It’s every passionate traveller’s sole purpose to explore the offbeat. And for those yearning for such an experience, Chhattisgarh is a must-see. This terribly misunderstood state has an extraordinary range of experiences to offer.
Since three days is enough time to witness the best this state has to offer – tribal dances, waterfalls, ancient architectural marvels, and nature at its very best – here’s what we did in order to cover top sites in Chhattisgarh.
Day 1: Raipur to Chitrakote
We headed out from Raipur at 8am and guess what, the roads were not in ruins as we city brutes usually expect. Not even close. What made the drive even more pleasant were the lush paddy fields that lined the roads on both sides. Ladies need not fret, since reasonably clean (albeit squat) facilities can be found at the Chhattisgarh Tourism Board rest stops en route from Raipur, like the Bassi Titra Resort we stopped at. About 6-7 kms before Kanker, Makri dhaba makes for a good place to stop for a quick snack.
We then stopped briefly at the Kanker Palace Heritage home, which is the perfect place for those who want to experience life, as it was, for the royals when they lived in this tribal wonderland.
Next, we visited Kondagaon, a charming little village known particularly for the tribal handicrafts created here. We also visited a NGO called Saathi who have their hands full with training artisans and educating children. Saathi also sells authentic Bastar craftwork here at extremely reasonable rates.
We then headed to Jagdalpur, capital of Bastar District in Chhattisgarh. This is the place to be if you really want to explore tribal Chhattisgarh. The town hosts a haat every Sunday where you’ll see adivasis (tribespeople) buying, selling and bartering alongside town traders, but it’s really in the surrounding villages where adivasi life can be fully appreciated. Do visit the Anthropological Museum here that holds a fascinating collection of artefacts collected from tribal villages during the 1970s and 1980s. This is where we also met Awesh Ali, a passionate guide with in-depth knowledge of the tribes.
At around 6pm, we finally reached Chitrakote Falls, just in time to soak in the view at sunset. And what a sight it was. It’s the broadest waterfall in India (300m) and is at its roaring best just after the rains, but beautiful all year round. We spent the night at the Chitrakote Log Huts, a peaceful place to stay with fancy tents as well as modern cabins (some with fantastic views of the falls).
Day 2: Chitrakote to Gangrel
Next morning we headed to Dantewada to see the ancient Danteshwari Temple, which is said to be one of the Shakti Peeths where Sati’s tooth fell. The presiding deity Danteshwari is the Kuldevi (family goddess) of Bastar state. The famous Bastar Dussehra takes place here every year, and thousands of tribals from surrounding villages and jungles gather to pay homage to the goddess. Her idol is taken out of the Danteshwari temple and then taken around the city in an elaborate procession.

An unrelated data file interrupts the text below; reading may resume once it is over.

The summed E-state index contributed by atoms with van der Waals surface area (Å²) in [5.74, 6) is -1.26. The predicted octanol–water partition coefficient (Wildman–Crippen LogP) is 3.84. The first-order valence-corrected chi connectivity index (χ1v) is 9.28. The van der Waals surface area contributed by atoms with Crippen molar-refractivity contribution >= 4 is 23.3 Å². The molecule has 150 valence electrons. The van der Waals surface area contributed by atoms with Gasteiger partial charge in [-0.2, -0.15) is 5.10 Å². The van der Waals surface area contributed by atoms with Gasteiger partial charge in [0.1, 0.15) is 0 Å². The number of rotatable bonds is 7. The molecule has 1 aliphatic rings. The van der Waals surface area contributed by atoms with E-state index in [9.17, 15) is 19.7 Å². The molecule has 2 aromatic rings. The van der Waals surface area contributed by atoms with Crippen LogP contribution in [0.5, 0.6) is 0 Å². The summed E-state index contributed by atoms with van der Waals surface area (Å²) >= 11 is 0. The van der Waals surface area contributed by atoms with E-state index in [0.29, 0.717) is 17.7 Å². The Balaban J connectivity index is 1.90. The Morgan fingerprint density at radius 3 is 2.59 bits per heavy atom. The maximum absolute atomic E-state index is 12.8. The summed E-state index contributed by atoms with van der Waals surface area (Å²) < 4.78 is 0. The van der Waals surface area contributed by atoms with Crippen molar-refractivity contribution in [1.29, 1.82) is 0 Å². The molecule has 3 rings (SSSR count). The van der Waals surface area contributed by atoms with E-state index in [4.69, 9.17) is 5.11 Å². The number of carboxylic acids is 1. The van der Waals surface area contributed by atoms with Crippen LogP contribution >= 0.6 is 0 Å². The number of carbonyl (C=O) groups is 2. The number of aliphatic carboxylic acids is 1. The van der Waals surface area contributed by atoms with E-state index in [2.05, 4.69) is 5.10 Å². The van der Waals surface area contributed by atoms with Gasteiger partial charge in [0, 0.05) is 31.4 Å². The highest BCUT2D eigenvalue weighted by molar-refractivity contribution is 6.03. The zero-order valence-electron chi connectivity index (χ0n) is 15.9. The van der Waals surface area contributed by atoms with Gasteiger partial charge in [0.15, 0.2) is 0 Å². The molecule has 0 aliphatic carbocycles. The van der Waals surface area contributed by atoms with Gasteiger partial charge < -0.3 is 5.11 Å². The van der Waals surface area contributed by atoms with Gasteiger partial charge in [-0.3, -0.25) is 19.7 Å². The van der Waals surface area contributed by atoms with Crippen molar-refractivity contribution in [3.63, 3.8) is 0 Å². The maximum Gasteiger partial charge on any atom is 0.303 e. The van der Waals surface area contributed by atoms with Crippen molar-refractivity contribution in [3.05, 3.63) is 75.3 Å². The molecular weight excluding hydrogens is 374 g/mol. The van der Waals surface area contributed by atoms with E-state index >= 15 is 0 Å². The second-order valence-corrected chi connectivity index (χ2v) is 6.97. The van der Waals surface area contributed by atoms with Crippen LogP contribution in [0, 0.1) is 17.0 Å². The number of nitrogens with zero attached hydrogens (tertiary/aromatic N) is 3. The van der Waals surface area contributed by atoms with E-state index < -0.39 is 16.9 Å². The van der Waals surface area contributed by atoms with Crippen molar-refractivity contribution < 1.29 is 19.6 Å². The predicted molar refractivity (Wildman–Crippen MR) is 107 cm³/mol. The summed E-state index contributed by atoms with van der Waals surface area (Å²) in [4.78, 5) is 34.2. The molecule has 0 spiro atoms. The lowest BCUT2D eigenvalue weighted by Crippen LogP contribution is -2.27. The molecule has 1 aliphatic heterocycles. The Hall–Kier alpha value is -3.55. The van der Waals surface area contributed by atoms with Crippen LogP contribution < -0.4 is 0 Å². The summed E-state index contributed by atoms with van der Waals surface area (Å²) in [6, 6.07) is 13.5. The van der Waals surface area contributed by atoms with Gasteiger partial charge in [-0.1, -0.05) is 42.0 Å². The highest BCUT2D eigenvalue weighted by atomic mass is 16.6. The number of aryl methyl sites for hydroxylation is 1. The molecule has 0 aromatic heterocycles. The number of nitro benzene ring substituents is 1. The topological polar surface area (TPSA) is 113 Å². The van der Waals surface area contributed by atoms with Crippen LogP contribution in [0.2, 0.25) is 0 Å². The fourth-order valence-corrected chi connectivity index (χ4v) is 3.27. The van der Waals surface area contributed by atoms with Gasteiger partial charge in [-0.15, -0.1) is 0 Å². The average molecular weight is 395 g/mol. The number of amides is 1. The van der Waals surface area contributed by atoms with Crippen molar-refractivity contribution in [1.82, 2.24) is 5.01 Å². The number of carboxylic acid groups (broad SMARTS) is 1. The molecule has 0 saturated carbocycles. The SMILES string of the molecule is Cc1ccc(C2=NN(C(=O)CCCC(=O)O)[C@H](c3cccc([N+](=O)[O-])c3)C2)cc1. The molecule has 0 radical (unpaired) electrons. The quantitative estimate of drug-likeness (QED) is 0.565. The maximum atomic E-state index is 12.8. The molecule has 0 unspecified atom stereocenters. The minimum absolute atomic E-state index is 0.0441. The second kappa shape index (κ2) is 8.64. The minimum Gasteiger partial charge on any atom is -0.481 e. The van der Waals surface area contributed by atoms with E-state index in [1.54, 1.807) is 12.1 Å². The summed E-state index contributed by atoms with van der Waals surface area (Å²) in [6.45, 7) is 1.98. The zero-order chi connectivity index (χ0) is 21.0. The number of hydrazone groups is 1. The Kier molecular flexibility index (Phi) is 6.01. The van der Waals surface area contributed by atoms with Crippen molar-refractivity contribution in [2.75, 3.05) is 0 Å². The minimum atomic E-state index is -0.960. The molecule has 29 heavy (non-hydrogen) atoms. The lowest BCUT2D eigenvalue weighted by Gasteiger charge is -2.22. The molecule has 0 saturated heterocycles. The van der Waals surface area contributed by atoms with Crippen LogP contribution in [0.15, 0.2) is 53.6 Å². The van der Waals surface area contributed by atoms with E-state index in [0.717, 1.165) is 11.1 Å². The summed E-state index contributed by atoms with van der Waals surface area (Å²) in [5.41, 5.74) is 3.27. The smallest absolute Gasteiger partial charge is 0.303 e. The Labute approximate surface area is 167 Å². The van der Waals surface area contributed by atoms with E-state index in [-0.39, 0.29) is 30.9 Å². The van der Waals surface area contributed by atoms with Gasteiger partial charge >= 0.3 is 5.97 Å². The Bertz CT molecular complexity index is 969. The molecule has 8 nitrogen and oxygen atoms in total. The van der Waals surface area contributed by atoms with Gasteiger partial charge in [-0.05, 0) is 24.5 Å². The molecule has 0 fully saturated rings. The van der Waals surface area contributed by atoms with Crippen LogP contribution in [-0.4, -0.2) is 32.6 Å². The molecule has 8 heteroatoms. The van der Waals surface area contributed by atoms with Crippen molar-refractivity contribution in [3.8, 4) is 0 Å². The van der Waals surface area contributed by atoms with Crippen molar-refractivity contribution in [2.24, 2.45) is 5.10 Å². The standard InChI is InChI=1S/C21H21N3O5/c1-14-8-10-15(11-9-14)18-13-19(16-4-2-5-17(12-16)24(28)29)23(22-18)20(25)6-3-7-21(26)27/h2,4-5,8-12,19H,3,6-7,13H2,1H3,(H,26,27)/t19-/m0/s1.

On our way back Awesh Ali took us to a little tribal village where we met and interacted with the delightful Bison-Horn Maria tribespeople. They happily performed their traditional tribal dance for us in their traditional gear.
Our next stop was Tirathgarh Falls – right next to the Kanger Valley National Park entrance – where water drops 100m through three sets of cascades. Open all year, they’re best visited after the monsoon. There are three caves with stunning, pristine formations worth a visit too. Sadly, they were closed when we went there, but Tirathgarh falls more than made up for it.
Our last stop, here was the Gangrel Dam. We made it here after dark, so there was not much to do but to call it a night.
Day 3: Gangrel-Rajim-Sirpur-Raipur
We visit Gangrel Dam, Chattisgarh’s largest dam, which although crucial for the state’s economic sustenance, is not much of a tourist spot unless you are looking for a quick getaway from Raipur.
Forty five kilometers from Raipur, Rajim, was our next stop. It harbours some beautiful ancient temples particularly the Rajiv Lochan Mandir a temple dedicated to Lord Vishnu. This is where we meet A. K. Sharma, the man behind all the excavation at Sirpur and now Rajim. This delightful retiree from ASI is full of information and anecdotes. He has singlehandedly managed to convert Sirpur, a inconspicuous little town once, into an internationally recognized tourist spot. In fact, the Dalai Lama visits Sirpur annually to visit the spot where Buddha himself is thought to have meditated. We also visited the famous Laxman Temple (dedicated to lord Vishnu) at Sirpur but had to cut short our visit due to rains. After a quick cup of tea at the government rest house, we headed back to Raipur.
This trip was undoubtedly an eye-opener for me. I highly recommend Chhattisgarh to all those seeking a unique experience.
Getting there: Most primary airlines (Air India, Indigo, Jet Airways and JetKonnect) have regular flights connecting most major cities (Delhi, Mumbai Bengaluru, Chennai and Kolkata) to Raipur’s Swami Vivekananda Airport. There are two flights a day (indigo and Air India) to and from Delhi to Raipur. The airport not only has the conventional car rental service booth but also a Shoppers Stop outlet and a souvenir shop.
Getting around: Connectivity within the state is, more or less, limited to the roads and you can easily take an AC Volvo bus from Raipur to any destination of your choice. Better yet, hire a cab (Rs. 14 per km or 2000 for 100 km for a small car; approximately). The roads are in a great condition and the view, scenic.